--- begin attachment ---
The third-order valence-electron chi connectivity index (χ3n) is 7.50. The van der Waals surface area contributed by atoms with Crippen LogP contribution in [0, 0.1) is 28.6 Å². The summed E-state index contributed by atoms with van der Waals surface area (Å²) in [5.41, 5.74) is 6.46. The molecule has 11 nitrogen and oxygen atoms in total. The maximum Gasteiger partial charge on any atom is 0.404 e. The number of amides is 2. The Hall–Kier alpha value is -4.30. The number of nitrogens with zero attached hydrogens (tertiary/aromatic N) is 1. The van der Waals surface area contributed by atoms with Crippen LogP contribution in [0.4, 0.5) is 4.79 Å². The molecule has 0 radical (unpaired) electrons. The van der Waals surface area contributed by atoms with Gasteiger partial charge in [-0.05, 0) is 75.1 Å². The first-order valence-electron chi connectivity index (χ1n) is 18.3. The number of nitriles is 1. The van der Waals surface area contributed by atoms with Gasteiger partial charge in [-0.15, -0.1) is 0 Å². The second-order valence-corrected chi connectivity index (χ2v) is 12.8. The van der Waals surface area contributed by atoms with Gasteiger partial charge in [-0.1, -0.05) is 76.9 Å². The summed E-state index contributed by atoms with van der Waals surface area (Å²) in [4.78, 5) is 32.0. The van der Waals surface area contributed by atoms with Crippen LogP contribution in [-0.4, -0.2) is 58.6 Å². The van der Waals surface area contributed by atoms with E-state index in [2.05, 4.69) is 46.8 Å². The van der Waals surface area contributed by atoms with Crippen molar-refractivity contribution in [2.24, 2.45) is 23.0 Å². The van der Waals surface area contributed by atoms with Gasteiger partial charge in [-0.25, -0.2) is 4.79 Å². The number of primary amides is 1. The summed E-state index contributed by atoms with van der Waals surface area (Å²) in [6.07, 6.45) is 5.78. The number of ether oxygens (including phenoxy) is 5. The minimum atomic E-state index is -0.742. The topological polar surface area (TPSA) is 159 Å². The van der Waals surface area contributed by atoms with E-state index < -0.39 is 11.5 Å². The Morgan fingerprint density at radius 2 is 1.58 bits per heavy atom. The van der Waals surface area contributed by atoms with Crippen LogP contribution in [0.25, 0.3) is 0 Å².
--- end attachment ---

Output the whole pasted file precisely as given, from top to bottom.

The third-order valence-electron chi connectivity index (χ3n) is 7.50. The van der Waals surface area contributed by atoms with Crippen LogP contribution in [0, 0.1) is 28.6 Å². The summed E-state index contributed by atoms with van der Waals surface area (Å²) in [5.41, 5.74) is 6.46. The molecule has 11 nitrogen and oxygen atoms in total. The maximum Gasteiger partial charge on any atom is 0.404 e. The number of amides is 2. The Hall–Kier alpha value is -4.30. The number of nitrogens with zero attached hydrogens (tertiary/aromatic N) is 1. The van der Waals surface area contributed by atoms with Crippen LogP contribution in [0.4, 0.5) is 4.79 Å². The molecule has 0 radical (unpaired) electrons. The van der Waals surface area contributed by atoms with Gasteiger partial charge in [-0.05, 0) is 75.1 Å². The first-order valence-electron chi connectivity index (χ1n) is 18.3. The number of nitriles is 1. The van der Waals surface area contributed by atoms with Gasteiger partial charge in [-0.15, -0.1) is 0 Å². The second-order valence-corrected chi connectivity index (χ2v) is 12.8. The van der Waals surface area contributed by atoms with Gasteiger partial charge in [-0.1, -0.05) is 76.9 Å². The summed E-state index contributed by atoms with van der Waals surface area (Å²) in [4.78, 5) is 32.0. The van der Waals surface area contributed by atoms with Crippen LogP contribution in [-0.4, -0.2) is 58.6 Å². The van der Waals surface area contributed by atoms with E-state index in [2.05, 4.69) is 46.8 Å². The van der Waals surface area contributed by atoms with Crippen molar-refractivity contribution in [2.24, 2.45) is 23.0 Å². The van der Waals surface area contributed by atoms with Gasteiger partial charge in [-0.25, -0.2) is 4.79 Å². The number of primary amides is 1. The summed E-state index contributed by atoms with van der Waals surface area (Å²) in [6.07, 6.45) is 5.78. The number of ether oxygens (including phenoxy) is 5. The minimum atomic E-state index is -0.742. The topological polar surface area (TPSA) is 159 Å². The van der Waals surface area contributed by atoms with E-state index < -0.39 is 11.5 Å². The Morgan fingerprint density at radius 2 is 1.58 bits per heavy atom. The van der Waals surface area contributed by atoms with Crippen LogP contribution in [0.25, 0.3) is 0 Å².